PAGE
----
"Try to keep the electrical in the upper driver side of the cowl," Fox said. "In a T-bucket under the seat is about the best. I don't recommend mounting fuse panels in the trunk because it puts way too much wire in the system and way too much voltage loss by stretching the wires out way too long."

3. Isolate the system
Each fuse in a system may protect an individual circuit, but the wire that feeds the system needs its own protection. Each means of protection has its advocates, however, Overholser summed up the idea: "That wire needs something to protect it." Logue put a finer point on it: "It's supposed to go by the power source to protect the system. It doesn't do anything if it's inside the car next to the fuse panel. A fuse or fusible link doesn't protect the fuse panel; it protects the wire that feeds it."

Alternators can leave the building in dramatic and sometimes disastrous ways, according to Overholser. "It's very common for the diode bridge to go out, and when it does the alternator shorts out. Well if they don't have the alternator circuitry and so forth protected-poof!-wires and everything else go up in smoke."

4. Don't gang up on circuits
As the saying goes, you're never done with a car until you sell it or die. Whether changing or adding to them, we often add components to existing circuits.

While OEM and aftermarket wiring manufacturers alike combine multiple devices on single circuits, they take various things like current draw, wire gauge, and fuse capacity into consideration. For example, adding accessories to an existing circuit may require a greater-capacity fuse, which may cause problems if that fuse's capacity exceeds the capacity of any single wire in that circuit. Should a wire find ground or its accessory fail in such a case, the wire may catch fire without ever blowing its circuit's fuse.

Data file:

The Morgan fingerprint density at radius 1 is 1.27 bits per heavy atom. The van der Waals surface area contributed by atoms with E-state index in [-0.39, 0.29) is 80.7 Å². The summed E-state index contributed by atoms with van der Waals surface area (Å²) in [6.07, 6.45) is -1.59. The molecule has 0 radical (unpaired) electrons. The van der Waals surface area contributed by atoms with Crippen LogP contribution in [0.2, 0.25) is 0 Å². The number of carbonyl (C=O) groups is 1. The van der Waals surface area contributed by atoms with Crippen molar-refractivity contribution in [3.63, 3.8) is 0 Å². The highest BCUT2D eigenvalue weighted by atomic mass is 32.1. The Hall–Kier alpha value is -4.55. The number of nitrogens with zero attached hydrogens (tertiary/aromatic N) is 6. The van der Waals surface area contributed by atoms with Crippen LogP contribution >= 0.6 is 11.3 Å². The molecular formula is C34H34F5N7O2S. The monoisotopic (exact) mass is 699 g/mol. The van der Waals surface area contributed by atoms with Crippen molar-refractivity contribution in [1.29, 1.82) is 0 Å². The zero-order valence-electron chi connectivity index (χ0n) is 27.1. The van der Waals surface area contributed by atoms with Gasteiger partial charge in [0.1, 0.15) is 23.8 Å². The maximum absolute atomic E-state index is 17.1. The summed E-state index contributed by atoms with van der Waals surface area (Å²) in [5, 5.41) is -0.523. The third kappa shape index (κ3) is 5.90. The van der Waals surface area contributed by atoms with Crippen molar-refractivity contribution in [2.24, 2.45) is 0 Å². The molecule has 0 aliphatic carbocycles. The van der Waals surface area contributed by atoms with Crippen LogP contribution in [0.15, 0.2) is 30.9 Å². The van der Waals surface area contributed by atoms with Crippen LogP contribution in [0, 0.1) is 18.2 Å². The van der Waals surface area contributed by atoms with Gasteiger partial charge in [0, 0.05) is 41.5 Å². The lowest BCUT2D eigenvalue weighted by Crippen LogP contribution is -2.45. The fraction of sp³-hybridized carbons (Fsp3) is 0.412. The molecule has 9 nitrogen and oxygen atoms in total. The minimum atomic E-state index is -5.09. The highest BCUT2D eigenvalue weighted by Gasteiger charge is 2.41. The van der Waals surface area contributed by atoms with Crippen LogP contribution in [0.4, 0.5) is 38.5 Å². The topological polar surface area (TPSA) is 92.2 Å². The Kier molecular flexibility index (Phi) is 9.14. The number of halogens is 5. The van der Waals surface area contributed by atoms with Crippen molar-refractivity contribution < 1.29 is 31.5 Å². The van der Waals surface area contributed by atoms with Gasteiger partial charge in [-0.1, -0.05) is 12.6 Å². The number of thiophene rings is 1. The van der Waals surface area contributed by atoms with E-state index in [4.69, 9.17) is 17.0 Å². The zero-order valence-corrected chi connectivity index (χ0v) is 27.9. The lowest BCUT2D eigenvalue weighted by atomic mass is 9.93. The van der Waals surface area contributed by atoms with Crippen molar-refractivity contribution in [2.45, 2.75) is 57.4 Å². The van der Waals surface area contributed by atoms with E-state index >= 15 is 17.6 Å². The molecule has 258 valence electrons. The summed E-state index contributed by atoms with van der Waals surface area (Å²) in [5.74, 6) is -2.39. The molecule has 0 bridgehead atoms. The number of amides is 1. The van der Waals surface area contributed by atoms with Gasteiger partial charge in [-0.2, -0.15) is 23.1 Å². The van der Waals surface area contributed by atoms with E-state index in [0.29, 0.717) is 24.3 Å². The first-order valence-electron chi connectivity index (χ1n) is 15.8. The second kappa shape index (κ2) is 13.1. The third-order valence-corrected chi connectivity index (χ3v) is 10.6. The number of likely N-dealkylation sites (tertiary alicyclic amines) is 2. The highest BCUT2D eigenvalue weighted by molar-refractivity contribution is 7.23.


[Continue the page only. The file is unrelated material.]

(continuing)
"If a fuse panel is labeled to take a 15- or 10-amp fuse, don't over-fuse that circuit because the wire for that circuit is that way for a reason," Fox said. "That's why they say that it takes a 10- or a 15-amp fuse because that's what the wires in that circuit can handle. When people put a bigger fuse in because the circuit keeps blowing, all they're doing is making the system hotter."

Instead, consider an accessory fuse block. Better yet, if you're contemplating a new wiring kit, take a tip from It's a Snap's Rick Souza: "Go with a bigger panel; it's just a few extra wires, and you'd rather have a few extra wires than not enough. In most cases people need a system bigger than they thought."

5. Conventional Versus one-wire alternators
This isn't so much of a problem as an explanation. "People will call in and say 'My voltmeter in my dash only reads 11 volts,'" Overholser says. "Well the first thing we'll ask them is if they have a one-wire alternator. Ninety-nine times out of 100 they'll say yes."

There's nothing wrong with a one-wire alternator but theoretically they aren't as effective as their OEM-style counterparts of equal capacity. It's because one of the additional wires in an OEM-style alternator senses the system voltage. "It measures the voltage level in the fuse block where the system gets its power," Overholser said. That's important because the alternator can compensate for any voltage-killing resistance in the wire that feeds the panel.

"Without the sensing wire, the alternator doesn't know any different. A one-wire alternator is a convenience module. It'll work but it'll never work quite as well (as a conventional three-wire alternator)," Overholser concluded.